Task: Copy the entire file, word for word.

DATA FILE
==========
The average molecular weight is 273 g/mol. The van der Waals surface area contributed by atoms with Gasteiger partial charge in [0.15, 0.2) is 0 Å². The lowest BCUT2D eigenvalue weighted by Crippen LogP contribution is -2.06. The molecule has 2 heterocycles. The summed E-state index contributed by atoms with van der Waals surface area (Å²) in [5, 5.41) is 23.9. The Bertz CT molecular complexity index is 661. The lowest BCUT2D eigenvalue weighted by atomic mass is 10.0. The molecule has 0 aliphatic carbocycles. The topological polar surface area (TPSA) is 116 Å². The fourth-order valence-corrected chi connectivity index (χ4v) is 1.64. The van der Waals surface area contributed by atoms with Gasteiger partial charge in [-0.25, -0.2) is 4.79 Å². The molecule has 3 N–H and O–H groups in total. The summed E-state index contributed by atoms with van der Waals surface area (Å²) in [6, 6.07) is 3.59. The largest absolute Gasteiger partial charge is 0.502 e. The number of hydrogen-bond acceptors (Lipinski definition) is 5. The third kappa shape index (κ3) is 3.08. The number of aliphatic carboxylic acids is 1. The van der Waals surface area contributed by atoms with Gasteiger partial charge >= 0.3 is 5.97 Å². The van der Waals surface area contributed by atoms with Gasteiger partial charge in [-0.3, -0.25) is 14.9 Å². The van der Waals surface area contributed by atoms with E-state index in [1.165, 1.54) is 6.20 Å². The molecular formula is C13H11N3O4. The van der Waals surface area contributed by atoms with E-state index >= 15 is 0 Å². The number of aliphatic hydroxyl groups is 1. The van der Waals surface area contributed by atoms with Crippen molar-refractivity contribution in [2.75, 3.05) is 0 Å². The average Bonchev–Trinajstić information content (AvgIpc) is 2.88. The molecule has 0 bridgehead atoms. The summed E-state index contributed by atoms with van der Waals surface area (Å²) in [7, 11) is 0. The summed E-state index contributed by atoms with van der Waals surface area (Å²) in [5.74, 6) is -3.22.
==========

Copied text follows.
The average molecular weight is 273 g/mol. The van der Waals surface area contributed by atoms with Gasteiger partial charge in [0.15, 0.2) is 0 Å². The lowest BCUT2D eigenvalue weighted by Crippen LogP contribution is -2.06. The molecule has 2 heterocycles. The summed E-state index contributed by atoms with van der Waals surface area (Å²) in [5, 5.41) is 23.9. The Bertz CT molecular complexity index is 661. The lowest BCUT2D eigenvalue weighted by atomic mass is 10.0. The molecule has 0 aliphatic carbocycles. The topological polar surface area (TPSA) is 116 Å². The fourth-order valence-corrected chi connectivity index (χ4v) is 1.64. The van der Waals surface area contributed by atoms with Gasteiger partial charge in [-0.25, -0.2) is 4.79 Å². The molecule has 3 N–H and O–H groups in total. The summed E-state index contributed by atoms with van der Waals surface area (Å²) in [6, 6.07) is 3.59. The largest absolute Gasteiger partial charge is 0.502 e. The number of hydrogen-bond acceptors (Lipinski definition) is 5. The third kappa shape index (κ3) is 3.08. The number of aliphatic carboxylic acids is 1. The van der Waals surface area contributed by atoms with Gasteiger partial charge >= 0.3 is 5.97 Å². The van der Waals surface area contributed by atoms with Gasteiger partial charge in [-0.3, -0.25) is 14.9 Å². The van der Waals surface area contributed by atoms with E-state index in [1.165, 1.54) is 6.20 Å². The molecular formula is C13H11N3O4. The van der Waals surface area contributed by atoms with E-state index >= 15 is 0 Å². The number of aliphatic hydroxyl groups is 1. The van der Waals surface area contributed by atoms with Crippen molar-refractivity contribution in [2.75, 3.05) is 0 Å². The average Bonchev–Trinajstić information content (AvgIpc) is 2.88. The molecule has 0 bridgehead atoms. The summed E-state index contributed by atoms with van der Waals surface area (Å²) in [7, 11) is 0. The summed E-state index contributed by atoms with van der Waals surface area (Å²) in [5.74, 6) is -3.22.